Okay, sorry...sorry Coach K. I'm chilling out. I promise. First things first- Duke scored 97 points against a team that gave up 53 per game last season. Lift-off didn't come immediately, but the rocketship was smoking and hissing from the very beginning. I am delighted by this quote from Coach K:
"We had too much energy on the offensive end in the first half. We just wanted it so badly that I think we screwed up about five fast breaks," Krzyzewski said. "We didn't attack the zone right because ... I don't know. We were a little bit whacked out with all the energy. In the second half, we combined energy and poise."
Seriously, when is the last time a Duke team was "whacked out with all the energy"?* I was in a live chat with the good folks at Crazie-Talk, and though Duke's sloppy first-half play kept Princeton within sniper's distance, I think we all realized the good guys were one click away from destruction mode. When it happened, starting at the end of the first half and continuing into the second, it was beautiful to watch.
*Answer: 1896, when Johan Applebaum electrified crowds with his reverse set-shot and Tyroleus "Deer Blood" MacKooning would often be ejected for biting other players.
The bottom line: We turned the ball over 14 times, played helter-skelter for almost an entire half, gave up a few easy back-door baskets, faced a team who tries to use up all 35 seconds of every shot clock, and still almost scored 100 points.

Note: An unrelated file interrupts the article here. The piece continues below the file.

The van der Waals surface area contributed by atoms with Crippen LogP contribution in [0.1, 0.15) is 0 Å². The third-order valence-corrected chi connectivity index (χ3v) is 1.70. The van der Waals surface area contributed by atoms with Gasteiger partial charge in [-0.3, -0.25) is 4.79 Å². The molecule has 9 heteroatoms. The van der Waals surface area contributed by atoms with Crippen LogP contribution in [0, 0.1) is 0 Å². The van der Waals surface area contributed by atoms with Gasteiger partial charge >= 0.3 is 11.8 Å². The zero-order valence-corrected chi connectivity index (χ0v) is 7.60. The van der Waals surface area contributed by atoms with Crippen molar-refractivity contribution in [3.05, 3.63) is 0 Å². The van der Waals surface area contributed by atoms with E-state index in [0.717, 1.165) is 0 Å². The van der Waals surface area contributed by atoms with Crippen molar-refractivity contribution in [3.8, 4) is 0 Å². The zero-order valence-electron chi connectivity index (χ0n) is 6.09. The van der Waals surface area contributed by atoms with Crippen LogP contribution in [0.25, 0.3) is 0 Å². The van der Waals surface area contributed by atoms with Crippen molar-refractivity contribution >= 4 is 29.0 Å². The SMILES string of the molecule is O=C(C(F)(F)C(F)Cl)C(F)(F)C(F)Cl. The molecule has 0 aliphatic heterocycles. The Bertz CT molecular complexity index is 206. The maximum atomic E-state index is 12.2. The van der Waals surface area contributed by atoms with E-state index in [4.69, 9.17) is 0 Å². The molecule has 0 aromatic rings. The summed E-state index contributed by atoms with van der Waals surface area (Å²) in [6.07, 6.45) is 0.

It was thrilling. The way the team moved and ran kept me at the edge of my seat up to the last second. If Duke can cohere and start to fire on all cylinders come January and February, the ceiling is absolutely a national championship. It will take some time, and there will be frustrations along the way, but the second half showed our capabilities. At our best, nobody can hang.
Let's grade it up:
Kyle Singler: A+. I wondered how he'd gel in a newer, faster offense, and the answer is 'perfectly.' He stayed within himself, picked his spots, and lifted the team when they needed a boost. He finished 7-10 from the floor, and he integrated seamlessly into a newer, speedier style. And I shouldn't have expected any less- he's the ultimate no-ego guy, as the NYTimes pointed out in an article yesterday.
“I just kind of feel like people get in trouble when they’re not themselves and they don’t act like who they really are as people and even as a basketball player.
“I’m not going to change as a basketball player,” he continued. “I’m going to act the same way I always acted, and I think people do respect that. I guess that might be a reason why I’m not that hated as a basketball player.”
On the record: anyone who hates Kyle Singler is a terrorist and a pedophile.